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How to... create your own space

My own space at home is the little room I’ve just turned into an office. I have a desk and a day bed (aka a single bed disguised with cushions) but the walls are bare and the shelving not quite right… In short, it still needs quite some work to make it a place I enjoy sitting in every day. 

So I was most inspired flicking through a gorgeous new book called A Space of my Own (Ryland Peters), by Caroline Clifton-Mogg, left.

And if you hanker after somewhere nice to sew, send emails in peace, sort the bills or just read a book without everyone else in your home in your face – you might be too. The pictures – a few of them below – are full of ideas.

Here are my favourite of her tips on transforming tiny corners and spare rooms into just that (plus one or two of my own)...

More, more, more
 “Almost everyone can carve out a space of their own at home that’s better than the kitchen table,” says Clifton-Mogg. “The smallest corner of a room can be converted – and you will immediately notice the difference makes to your life: more productive, organised, even more creative.”

Seek and hide But how to magic this space? Clifton-Mogg advises: “Look at every bit of your home in a slightly different way. In a familiar building, we walk past alcoves, skirt half-landings (potentially perfect as they’re architecturally defined as separate), and don’t see odd angled spaces under the stairs. And as for cupboards and corridors…” How about a desk-height shelf hinged to flip up when not in use, with wall-hung cupboards or shelves above?

Sleep easy If you’re converting a room but need it for guests – consider a sofabed, “for a more professional aspect”, says Clifton-Mogg. And if you run a home-business and will hold meetings there, your desk should ideally face the door: “Psychologically it’s better than facing a wall”.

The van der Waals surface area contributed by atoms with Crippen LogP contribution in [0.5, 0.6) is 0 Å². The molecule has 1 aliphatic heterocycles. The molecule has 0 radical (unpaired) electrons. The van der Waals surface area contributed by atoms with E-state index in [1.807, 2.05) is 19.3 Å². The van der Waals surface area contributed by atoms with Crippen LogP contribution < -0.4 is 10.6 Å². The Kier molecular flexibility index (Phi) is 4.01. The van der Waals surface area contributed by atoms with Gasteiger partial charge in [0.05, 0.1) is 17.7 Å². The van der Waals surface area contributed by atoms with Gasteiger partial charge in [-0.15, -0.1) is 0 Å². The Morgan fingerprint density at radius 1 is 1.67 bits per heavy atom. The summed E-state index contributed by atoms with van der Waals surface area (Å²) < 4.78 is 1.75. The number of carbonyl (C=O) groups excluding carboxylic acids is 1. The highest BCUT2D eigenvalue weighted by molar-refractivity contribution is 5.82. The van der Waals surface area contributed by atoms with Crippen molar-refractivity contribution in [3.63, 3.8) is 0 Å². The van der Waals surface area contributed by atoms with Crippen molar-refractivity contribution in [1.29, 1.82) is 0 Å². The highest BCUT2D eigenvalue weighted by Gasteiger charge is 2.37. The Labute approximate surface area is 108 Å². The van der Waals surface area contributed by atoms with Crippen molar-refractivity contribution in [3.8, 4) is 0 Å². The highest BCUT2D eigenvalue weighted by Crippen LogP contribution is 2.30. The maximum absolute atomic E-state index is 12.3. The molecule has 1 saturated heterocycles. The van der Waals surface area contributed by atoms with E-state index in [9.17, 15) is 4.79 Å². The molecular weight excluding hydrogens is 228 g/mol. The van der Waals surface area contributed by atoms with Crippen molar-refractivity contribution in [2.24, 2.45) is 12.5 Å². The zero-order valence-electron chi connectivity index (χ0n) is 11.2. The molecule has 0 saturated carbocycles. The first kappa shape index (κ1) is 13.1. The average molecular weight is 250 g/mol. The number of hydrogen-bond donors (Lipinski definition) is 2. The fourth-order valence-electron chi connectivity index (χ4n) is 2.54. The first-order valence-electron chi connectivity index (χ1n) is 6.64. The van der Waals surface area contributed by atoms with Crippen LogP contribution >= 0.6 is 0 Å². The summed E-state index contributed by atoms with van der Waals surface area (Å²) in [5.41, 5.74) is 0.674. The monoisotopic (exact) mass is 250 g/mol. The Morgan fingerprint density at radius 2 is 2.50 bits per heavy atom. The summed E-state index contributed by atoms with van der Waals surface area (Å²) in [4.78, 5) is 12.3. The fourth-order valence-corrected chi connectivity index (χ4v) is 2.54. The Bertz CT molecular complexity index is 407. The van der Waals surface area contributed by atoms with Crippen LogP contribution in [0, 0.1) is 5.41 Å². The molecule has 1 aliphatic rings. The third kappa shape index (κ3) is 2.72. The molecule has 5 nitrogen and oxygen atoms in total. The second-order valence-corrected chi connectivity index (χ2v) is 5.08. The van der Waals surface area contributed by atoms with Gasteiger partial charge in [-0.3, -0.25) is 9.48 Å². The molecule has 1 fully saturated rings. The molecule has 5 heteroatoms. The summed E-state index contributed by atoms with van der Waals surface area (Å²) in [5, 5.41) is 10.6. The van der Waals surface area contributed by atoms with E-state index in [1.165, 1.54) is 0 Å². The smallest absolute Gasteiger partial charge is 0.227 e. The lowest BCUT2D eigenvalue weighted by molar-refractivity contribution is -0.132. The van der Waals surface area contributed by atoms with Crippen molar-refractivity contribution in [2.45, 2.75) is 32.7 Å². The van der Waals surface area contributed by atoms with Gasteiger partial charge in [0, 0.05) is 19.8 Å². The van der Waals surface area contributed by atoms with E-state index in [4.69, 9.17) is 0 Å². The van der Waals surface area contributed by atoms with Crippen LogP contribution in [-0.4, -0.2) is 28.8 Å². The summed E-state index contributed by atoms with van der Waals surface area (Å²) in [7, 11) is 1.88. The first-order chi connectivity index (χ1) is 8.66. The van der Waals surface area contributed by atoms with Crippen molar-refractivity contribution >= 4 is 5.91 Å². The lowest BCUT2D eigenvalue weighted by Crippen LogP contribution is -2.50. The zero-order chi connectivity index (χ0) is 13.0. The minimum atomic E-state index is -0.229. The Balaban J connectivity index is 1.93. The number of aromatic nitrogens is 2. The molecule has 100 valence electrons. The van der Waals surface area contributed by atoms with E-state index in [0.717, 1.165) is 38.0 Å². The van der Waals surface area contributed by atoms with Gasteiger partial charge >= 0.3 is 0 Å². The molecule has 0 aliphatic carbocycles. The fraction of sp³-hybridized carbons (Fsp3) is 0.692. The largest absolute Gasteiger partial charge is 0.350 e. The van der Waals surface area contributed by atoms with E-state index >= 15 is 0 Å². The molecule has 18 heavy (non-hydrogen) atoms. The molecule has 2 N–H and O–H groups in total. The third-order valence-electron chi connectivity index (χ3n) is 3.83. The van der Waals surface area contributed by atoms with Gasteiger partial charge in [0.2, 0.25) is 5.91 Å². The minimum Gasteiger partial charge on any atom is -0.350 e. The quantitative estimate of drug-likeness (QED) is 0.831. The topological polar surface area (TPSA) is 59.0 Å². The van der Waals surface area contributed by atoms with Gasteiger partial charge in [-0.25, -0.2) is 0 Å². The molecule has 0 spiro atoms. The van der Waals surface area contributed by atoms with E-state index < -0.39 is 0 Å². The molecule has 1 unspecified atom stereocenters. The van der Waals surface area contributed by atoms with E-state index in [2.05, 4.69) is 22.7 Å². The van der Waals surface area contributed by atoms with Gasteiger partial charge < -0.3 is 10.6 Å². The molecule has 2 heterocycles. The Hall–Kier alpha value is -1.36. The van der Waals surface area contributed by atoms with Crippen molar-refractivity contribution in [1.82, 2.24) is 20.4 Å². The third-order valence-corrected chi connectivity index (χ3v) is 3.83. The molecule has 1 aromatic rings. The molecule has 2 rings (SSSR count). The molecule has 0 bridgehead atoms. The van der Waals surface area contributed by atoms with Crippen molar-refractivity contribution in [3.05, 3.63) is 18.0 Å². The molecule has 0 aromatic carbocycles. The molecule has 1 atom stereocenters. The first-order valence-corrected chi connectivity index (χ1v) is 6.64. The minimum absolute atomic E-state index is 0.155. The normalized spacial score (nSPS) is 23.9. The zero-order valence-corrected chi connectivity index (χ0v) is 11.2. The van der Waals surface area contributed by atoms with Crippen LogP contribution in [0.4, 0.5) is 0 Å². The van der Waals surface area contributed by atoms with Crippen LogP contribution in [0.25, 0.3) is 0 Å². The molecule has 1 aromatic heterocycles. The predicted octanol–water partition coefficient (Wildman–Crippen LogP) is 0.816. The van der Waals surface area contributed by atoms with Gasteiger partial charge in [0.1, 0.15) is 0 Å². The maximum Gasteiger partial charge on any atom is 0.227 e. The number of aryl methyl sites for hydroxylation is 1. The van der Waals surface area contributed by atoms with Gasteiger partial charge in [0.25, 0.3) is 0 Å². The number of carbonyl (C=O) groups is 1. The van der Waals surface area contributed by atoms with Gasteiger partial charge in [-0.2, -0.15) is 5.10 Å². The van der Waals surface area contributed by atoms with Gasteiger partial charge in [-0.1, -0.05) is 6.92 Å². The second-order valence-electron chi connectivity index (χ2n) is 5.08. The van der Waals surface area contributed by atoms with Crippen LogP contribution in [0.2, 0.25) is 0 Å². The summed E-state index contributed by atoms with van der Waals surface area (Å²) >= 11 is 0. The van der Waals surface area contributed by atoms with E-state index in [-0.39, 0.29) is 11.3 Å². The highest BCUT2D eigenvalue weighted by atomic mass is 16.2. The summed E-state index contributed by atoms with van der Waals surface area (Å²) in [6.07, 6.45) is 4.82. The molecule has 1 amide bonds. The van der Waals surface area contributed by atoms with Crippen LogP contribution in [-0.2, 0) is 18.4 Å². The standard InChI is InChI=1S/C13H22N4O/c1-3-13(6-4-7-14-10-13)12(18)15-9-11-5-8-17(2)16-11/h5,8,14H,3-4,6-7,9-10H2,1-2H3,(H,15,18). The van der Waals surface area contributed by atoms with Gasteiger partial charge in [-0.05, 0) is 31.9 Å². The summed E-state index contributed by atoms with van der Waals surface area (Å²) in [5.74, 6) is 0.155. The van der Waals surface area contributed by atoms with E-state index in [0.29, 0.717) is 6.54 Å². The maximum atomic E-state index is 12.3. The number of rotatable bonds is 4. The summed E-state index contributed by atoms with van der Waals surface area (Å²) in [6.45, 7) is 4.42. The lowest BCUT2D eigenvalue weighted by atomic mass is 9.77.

Nice personality “Whether your space is separate or part of a larger area, it is important to decorate it in a way that not only acts as a subtle demarcation, but which also inspires while you work. The more of your own things you have around you the more comfortable you will feel.”

It's behind you! From years of renting a patch of office I’ve learned that unless you have room for a massive desk, the ideal – if possible – is to have a shelf or ledge of some sort behind the chair, or a low cupboard to one side: overspill builds and if it can only live on the desk the desk won’t do its job.

The future's bright Being by a window is wonderful – but, from experience, get a black-out blind for sun-glare if you’re computer bound. Try John Lewis. (It’s also good if you’re prone to distracted procrastination…)

Added interest Corporate furniture depresses me. Clifton-Mogg, too: “If you feel dejected at the idea of conventional office furniture, think laterally,” the book says. Its quirky desk suggestions include an upturned door balanced on two filing cabinets (spray painted ideally) and old kitchen tables (with drawers).

A postcard of you Not keen on a pinboard but want that effect and flexibility? Fix string to a wall: with clothes pegs, attach nice postcards, invites and things you like having around you.

Wall-hung Wall-mounted lights free up desk space. If there are shelves above, consider designs intended as kitchen down lighters.

Small and beautiful Shelves equal order, says the book, without which “all else will be in vain”. For a small space, do a wall-mountable ‘infinity bureau box’ (£80) or a slim, lean-to oak shelving/desk unit (£199). “Even a single shelf on simple brackets will make a difference, and a set of shelves, on adjustable brackets, will change your life.”

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